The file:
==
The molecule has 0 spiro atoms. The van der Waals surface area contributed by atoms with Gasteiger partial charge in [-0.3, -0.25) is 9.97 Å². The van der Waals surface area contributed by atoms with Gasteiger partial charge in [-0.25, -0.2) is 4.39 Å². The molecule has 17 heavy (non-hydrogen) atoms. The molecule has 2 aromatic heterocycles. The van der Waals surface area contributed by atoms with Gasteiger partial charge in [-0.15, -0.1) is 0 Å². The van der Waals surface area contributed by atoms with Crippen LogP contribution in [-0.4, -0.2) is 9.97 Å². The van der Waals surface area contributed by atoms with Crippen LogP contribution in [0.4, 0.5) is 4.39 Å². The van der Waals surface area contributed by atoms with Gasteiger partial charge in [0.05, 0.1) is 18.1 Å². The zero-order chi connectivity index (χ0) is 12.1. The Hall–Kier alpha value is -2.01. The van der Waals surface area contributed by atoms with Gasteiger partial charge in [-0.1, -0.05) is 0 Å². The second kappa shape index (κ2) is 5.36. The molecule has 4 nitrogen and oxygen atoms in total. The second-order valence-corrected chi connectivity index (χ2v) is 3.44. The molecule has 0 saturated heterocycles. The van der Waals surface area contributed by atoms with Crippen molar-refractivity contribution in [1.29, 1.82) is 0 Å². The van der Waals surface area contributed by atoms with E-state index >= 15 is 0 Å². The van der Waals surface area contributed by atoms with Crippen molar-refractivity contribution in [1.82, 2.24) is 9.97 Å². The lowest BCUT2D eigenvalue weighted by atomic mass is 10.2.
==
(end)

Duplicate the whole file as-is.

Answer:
The molecule has 0 spiro atoms. The van der Waals surface area contributed by atoms with Gasteiger partial charge in [-0.3, -0.25) is 9.97 Å². The van der Waals surface area contributed by atoms with Gasteiger partial charge in [-0.25, -0.2) is 4.39 Å². The molecule has 17 heavy (non-hydrogen) atoms. The molecule has 2 aromatic heterocycles. The van der Waals surface area contributed by atoms with Gasteiger partial charge in [-0.15, -0.1) is 0 Å². The van der Waals surface area contributed by atoms with Crippen LogP contribution in [-0.4, -0.2) is 9.97 Å². The van der Waals surface area contributed by atoms with Crippen LogP contribution in [0.4, 0.5) is 4.39 Å². The van der Waals surface area contributed by atoms with Gasteiger partial charge in [0.05, 0.1) is 18.1 Å². The zero-order chi connectivity index (χ0) is 12.1. The Hall–Kier alpha value is -2.01. The van der Waals surface area contributed by atoms with Gasteiger partial charge in [-0.1, -0.05) is 0 Å². The second kappa shape index (κ2) is 5.36. The molecule has 4 nitrogen and oxygen atoms in total. The second-order valence-corrected chi connectivity index (χ2v) is 3.44. The molecule has 0 saturated heterocycles. The van der Waals surface area contributed by atoms with Crippen molar-refractivity contribution in [1.29, 1.82) is 0 Å². The van der Waals surface area contributed by atoms with E-state index >= 15 is 0 Å². The van der Waals surface area contributed by atoms with Crippen molar-refractivity contribution in [1.82, 2.24) is 9.97 Å². The lowest BCUT2D eigenvalue weighted by atomic mass is 10.2.